In Michael Shea's new novel The Extra, down-and-out Los Angelenos sign up as movie extras for Alien Hunger to win a fat paycheck. The catch? In the future, extras are real-life cannon fodder for Anti-Personnel Properties a.k.a. giant mechanical arachnids.
The Extra delves into thematic territory that should be familiar to fans of dystopian fiction. The novel's setting — greater Los Angeles — is partitioned into three zones: the decaying lumpenprole Zoo, the slightly less hellish but comparatively chichi 'Rises, and the plutocratic Hills. Life in the Zoo is a hand-to-mouth, state of nature slog, which explains why so many Zoo dwellers line up to extra for Val Margolian's new science fiction blockbuster Alien Hunger. Extras aren't passive players in the film — in order to score that big payday (and ostensible ticket out of the Zoo), the extras must survive two hours trapped on a cityscape sound stage with murderous Anti-Personnel Properties (APPs), massive spider mechanoids that star as the villains of the flicks.
Shea excels when he's describing the nightmare of Tinseltown gone Thunderdome. Actors' Union representatives have no qualms allowing extras to throw their lives away but demand that this studio-sponsored genocide at least be up to code. There's a marvelously perverse black humor to the filming's pre-show prep talk:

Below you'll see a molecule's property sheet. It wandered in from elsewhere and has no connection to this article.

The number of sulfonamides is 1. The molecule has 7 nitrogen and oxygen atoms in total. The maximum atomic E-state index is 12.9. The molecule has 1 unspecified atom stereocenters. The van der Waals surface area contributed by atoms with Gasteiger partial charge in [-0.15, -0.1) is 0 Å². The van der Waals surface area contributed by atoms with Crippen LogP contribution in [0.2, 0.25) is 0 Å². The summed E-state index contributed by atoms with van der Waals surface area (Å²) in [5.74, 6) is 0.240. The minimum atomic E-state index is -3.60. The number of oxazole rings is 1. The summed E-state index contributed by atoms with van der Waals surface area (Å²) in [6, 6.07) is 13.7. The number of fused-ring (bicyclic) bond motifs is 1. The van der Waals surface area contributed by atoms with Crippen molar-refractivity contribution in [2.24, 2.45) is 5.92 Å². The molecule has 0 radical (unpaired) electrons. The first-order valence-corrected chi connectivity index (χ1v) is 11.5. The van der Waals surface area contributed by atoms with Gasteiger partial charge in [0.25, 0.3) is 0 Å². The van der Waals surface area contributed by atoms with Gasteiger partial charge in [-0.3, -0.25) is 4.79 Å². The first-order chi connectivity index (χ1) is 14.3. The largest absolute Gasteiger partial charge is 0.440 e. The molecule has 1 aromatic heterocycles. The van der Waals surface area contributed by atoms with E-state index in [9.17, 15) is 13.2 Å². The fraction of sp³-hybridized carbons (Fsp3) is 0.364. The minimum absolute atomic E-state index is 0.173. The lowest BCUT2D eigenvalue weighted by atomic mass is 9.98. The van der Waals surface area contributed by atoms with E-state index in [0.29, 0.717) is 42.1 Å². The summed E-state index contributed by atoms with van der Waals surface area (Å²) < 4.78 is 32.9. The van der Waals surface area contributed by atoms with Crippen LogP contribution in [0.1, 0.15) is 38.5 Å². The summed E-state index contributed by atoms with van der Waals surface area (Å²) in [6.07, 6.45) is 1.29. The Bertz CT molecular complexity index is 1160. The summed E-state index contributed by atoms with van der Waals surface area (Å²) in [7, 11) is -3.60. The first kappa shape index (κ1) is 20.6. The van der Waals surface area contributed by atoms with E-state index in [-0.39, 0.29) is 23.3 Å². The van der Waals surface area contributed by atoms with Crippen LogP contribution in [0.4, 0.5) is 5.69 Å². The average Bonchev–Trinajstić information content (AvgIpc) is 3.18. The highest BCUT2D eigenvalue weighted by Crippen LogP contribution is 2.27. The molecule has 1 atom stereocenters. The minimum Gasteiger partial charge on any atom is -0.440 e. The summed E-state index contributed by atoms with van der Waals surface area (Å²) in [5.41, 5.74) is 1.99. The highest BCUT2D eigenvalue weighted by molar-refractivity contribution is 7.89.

"First, note the following characteristics of the set, which we have examined and found to meet contract specifications. Eighty-five percent of the street doors will open to you. Forty-five percent of these offer a viable form of refuge, though you may be required to secure these refuges."
The shoot of Alien Hunger is the novel's centerpiece. Shea depiction of the extras' mad struggle for survival belongs in the pantheon of Great Fatal Game Show Fiction along with Stephen King's Running Man and the 1990 arcade classic Smash TV. Shea's multitude of extras are eviscerated by APPs, compete for APP kills to win big money, and are lorded over by Val Margolian, the crazed auteur in his anti-gravity editing station. This mad example of world-building sells the novel and seems custom fit for a Hollywood treatment itself. At times, it felt like I was reading a truly enjoyable novelization of the oh-so-fun Left 4 Dead 2...but with massive robot spiders.
The filming sequence is enough to recommend The Extra. This is a good thing, as the characters aren't particularly engaging (the trio of protagonist extras tend to default to a stock "tough with a heart of gold" mode), and a promising subplot with a compassionate studio saboteur goes nowhere fast. The novel also lacks any sort of suitable catharsis at the end, but this may be the point as Shea's writing a sequel and (spoiler alert) the sadistic studio system keeps on chugging. Leaving the novel open-ended is well and good, but the book closes on a fizzle rather than a conflagration of cyber-spider carnage.
(Also, on a totally non-literary note, one of the studio bigwigs is named Mark Millar. It seems rather prescient given news of Mr. Millar's foray into directing.)
The Extra is available now from Tor Books.